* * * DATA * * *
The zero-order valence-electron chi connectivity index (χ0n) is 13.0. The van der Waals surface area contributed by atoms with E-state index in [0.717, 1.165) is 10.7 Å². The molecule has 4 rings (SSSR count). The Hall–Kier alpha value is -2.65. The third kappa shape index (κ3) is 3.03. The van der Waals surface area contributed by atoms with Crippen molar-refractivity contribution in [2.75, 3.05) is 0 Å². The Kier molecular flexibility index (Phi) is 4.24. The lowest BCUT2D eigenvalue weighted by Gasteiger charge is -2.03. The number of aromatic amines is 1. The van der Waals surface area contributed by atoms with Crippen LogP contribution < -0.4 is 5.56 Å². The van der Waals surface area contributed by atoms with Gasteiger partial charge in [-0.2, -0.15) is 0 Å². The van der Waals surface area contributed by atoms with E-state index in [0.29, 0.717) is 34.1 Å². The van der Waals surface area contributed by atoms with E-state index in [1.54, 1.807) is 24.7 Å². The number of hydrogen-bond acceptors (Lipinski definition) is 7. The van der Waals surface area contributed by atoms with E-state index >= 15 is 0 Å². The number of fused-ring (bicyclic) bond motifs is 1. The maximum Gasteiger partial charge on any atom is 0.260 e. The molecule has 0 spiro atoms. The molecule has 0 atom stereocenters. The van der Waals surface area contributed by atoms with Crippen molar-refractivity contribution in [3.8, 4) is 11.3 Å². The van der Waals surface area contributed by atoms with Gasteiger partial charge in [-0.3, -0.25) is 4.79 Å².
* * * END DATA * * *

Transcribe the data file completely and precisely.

The zero-order valence-electron chi connectivity index (χ0n) is 13.0. The van der Waals surface area contributed by atoms with E-state index in [0.717, 1.165) is 10.7 Å². The molecule has 4 rings (SSSR count). The Hall–Kier alpha value is -2.65. The third kappa shape index (κ3) is 3.03. The van der Waals surface area contributed by atoms with Crippen molar-refractivity contribution in [2.75, 3.05) is 0 Å². The Kier molecular flexibility index (Phi) is 4.24. The lowest BCUT2D eigenvalue weighted by Gasteiger charge is -2.03. The number of aromatic amines is 1. The van der Waals surface area contributed by atoms with Crippen LogP contribution < -0.4 is 5.56 Å². The van der Waals surface area contributed by atoms with Gasteiger partial charge in [-0.2, -0.15) is 0 Å². The van der Waals surface area contributed by atoms with E-state index in [0.29, 0.717) is 34.1 Å². The van der Waals surface area contributed by atoms with E-state index in [1.54, 1.807) is 24.7 Å². The number of hydrogen-bond acceptors (Lipinski definition) is 7. The van der Waals surface area contributed by atoms with E-state index >= 15 is 0 Å². The number of fused-ring (bicyclic) bond motifs is 1. The maximum Gasteiger partial charge on any atom is 0.260 e. The molecule has 0 spiro atoms. The molecule has 0 atom stereocenters. The van der Waals surface area contributed by atoms with Crippen molar-refractivity contribution in [3.8, 4) is 11.3 Å². The van der Waals surface area contributed by atoms with Gasteiger partial charge in [-0.3, -0.25) is 4.79 Å².